Squash Blossom Frittata

  • 12 eggs
  • 1 cup freshly grated Parmesan
  • 2 medium zucchini, rinsed and cut into 2-inch-long julienne strips (about 3 cups)
  • 3 Tbsp. olive oil
  • 1 onion, chopped fine
  • 3 garlic cloves, minced
  • 1½ Tbsp. fresh thyme or basil leaves, minced
  • 6-8 zucchini blossoms, pistils removed if desired

In a bowl, whisk the eggs. Add ½ cup of the Parmesan and salt and pepper to taste, and whisk again until combined well. In a 12-inch, non-stick or cast-iron skillet, sauté zucchini in 2 Tbsp. of the oil over moderately high heat, stirring until softened, Using a slotted spoon, transfer to a small bowl.

Add remaining 1 Tbsp. oil to skillet and cook onion and bell pepper over moderate heat, stirring until softened. Add garlic and fresh herbs and cook for 1 minute. Add zucchini and salt and pepper, pour in the egg mixture, and arrange the zucchini blossoms decoratively on top.

Preheat broiler. Meanwhile, cook the frittata on stovetop over moderate heat, without stirring, for 12-15 minutes, or until the edge is set but the center is still soft, and sprinkle remaining ½ cup Parmesan over the top. Broil frittata under the broiler about 4 inches from the heat for 2-3 minutes, or until cheese is bubbling and golden.

Let cool in the skillet 5 minutes, run a thin knife around the edge, and slide the frittata onto a serving plate. Cut into wedges and serve warm or at room temperature. – From Epicurious magazine

squash blossoms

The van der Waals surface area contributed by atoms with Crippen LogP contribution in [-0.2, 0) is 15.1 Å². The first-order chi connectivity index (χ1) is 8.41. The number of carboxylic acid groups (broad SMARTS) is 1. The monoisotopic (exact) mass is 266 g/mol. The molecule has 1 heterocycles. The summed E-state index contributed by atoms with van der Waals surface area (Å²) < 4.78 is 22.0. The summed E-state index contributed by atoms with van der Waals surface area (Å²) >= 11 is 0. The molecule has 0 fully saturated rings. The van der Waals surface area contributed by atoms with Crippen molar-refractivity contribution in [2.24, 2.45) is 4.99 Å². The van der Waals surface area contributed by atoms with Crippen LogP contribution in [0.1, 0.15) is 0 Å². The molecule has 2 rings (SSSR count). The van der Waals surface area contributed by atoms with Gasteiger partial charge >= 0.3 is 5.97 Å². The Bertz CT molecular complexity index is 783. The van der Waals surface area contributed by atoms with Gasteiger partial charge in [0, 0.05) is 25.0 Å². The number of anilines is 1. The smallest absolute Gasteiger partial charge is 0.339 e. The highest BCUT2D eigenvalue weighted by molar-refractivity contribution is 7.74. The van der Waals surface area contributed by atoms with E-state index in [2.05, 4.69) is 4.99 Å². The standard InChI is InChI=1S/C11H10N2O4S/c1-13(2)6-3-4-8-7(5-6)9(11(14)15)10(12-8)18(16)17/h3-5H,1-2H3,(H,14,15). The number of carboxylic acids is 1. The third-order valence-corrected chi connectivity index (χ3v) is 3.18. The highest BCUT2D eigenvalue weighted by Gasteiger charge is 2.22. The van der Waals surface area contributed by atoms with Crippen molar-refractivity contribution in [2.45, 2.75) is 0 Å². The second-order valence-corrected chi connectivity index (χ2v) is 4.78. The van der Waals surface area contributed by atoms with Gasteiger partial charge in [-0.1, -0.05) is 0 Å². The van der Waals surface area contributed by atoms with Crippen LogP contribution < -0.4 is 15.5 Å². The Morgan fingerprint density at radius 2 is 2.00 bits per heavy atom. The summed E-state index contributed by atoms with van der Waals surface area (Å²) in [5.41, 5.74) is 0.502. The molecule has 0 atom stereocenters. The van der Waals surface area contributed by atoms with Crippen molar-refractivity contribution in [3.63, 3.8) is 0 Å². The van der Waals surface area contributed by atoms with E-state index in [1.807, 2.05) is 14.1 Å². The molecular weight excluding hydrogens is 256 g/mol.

Baked Squash Blossoms with Apple, Honey & Ricotta

  • 1 lb. ricotta cheese or requesón
  • ¼ cup honey
  • 1 egg white
  • 12-15 squash blossoms
  • Half an apple, shredded
  • 1 whole egg, beaten with a tablespoon of water
  • 2 cups fine sugar cookie crumbs, like Marías

Preheat oven to 350 F. Combine cheese, honey and egg white, and then fold in apple. Using a teaspoon, carefully stuff the squash blossoms about half full with the cheese mixture. Twist top of blossom to seal. Brush each blossom with the egg wash, then roll in the crumbs and place on a greased cookie sheet. Bake for 12-15 minutes, until lightly browned and crisp. – New York Magazine

Savory Stuffed Squash Blossoms

12-15 fresh squash blossoms

1 lb. ricotta or requesón cheese

1 medium onion, chopped fine

½ cup toasted almonds, finely chopped

½ cup grated good Parmesan or asiago cheese

½ tsp. each salt and pepper

3 Tbsp. minced fresh basil

3 Tbsp. minced fresh parsley or cilantro

2 Tbsp. melted butter

Preheat oven to 350 F. Mix together all ingredients except the blossoms and butter. Carefully stuff blossoms, being careful not to overfill. Arrange on cookie sheet, drizzle with melted butter and bake for 15 minutes. Serve immediately plain or drizzled with marinara sauce.

Janet Blaser of Mazatlán, Sinaloa, has been a writer, editor and storyteller her entire life, and feels fortunate to write about great food, amazing places, fascinating people and unique events. Her work has appeared in numerous travel and expat publications as well as newspapers and magazines. Her first book, Why We Left: An Anthology of American Women Expats, is available on Amazon. Contact Janet or read her blog at whyweleftamerica.com.